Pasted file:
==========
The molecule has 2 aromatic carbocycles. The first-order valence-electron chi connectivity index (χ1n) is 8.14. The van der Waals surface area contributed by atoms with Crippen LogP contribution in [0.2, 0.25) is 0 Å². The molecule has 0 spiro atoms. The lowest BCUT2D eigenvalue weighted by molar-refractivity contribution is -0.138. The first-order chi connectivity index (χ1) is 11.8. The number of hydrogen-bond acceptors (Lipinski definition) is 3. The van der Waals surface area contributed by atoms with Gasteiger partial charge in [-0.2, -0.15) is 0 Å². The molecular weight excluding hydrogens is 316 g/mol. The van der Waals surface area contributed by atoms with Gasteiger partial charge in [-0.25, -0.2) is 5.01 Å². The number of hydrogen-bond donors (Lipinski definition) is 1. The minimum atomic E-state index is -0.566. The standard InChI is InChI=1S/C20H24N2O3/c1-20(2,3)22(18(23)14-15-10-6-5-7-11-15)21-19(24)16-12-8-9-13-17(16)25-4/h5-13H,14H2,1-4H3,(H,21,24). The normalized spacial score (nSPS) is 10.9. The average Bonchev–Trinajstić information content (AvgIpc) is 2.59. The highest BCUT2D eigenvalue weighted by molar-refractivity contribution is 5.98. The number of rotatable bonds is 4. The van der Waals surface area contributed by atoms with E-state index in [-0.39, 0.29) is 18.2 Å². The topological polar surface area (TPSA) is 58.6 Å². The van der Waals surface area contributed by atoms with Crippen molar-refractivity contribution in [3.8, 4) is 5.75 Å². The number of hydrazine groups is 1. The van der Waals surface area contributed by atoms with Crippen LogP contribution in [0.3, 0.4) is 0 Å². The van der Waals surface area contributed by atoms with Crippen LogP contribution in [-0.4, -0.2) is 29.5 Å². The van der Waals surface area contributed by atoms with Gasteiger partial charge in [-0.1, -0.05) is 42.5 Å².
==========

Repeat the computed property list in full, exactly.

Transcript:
The molecule has 2 aromatic carbocycles. The first-order valence-electron chi connectivity index (χ1n) is 8.14. The van der Waals surface area contributed by atoms with Crippen LogP contribution in [0.2, 0.25) is 0 Å². The molecule has 0 spiro atoms. The lowest BCUT2D eigenvalue weighted by molar-refractivity contribution is -0.138. The first-order chi connectivity index (χ1) is 11.8. The number of hydrogen-bond acceptors (Lipinski definition) is 3. The van der Waals surface area contributed by atoms with Gasteiger partial charge in [-0.2, -0.15) is 0 Å². The molecular weight excluding hydrogens is 316 g/mol. The van der Waals surface area contributed by atoms with Gasteiger partial charge in [-0.25, -0.2) is 5.01 Å². The number of hydrogen-bond donors (Lipinski definition) is 1. The minimum atomic E-state index is -0.566. The standard InChI is InChI=1S/C20H24N2O3/c1-20(2,3)22(18(23)14-15-10-6-5-7-11-15)21-19(24)16-12-8-9-13-17(16)25-4/h5-13H,14H2,1-4H3,(H,21,24). The normalized spacial score (nSPS) is 10.9. The average Bonchev–Trinajstić information content (AvgIpc) is 2.59. The highest BCUT2D eigenvalue weighted by molar-refractivity contribution is 5.98. The number of rotatable bonds is 4. The van der Waals surface area contributed by atoms with E-state index in [-0.39, 0.29) is 18.2 Å². The topological polar surface area (TPSA) is 58.6 Å². The van der Waals surface area contributed by atoms with Crippen molar-refractivity contribution in [3.8, 4) is 5.75 Å². The number of hydrazine groups is 1. The van der Waals surface area contributed by atoms with Crippen LogP contribution in [0.3, 0.4) is 0 Å². The van der Waals surface area contributed by atoms with Crippen LogP contribution in [-0.4, -0.2) is 29.5 Å². The van der Waals surface area contributed by atoms with Gasteiger partial charge in [-0.1, -0.05) is 42.5 Å².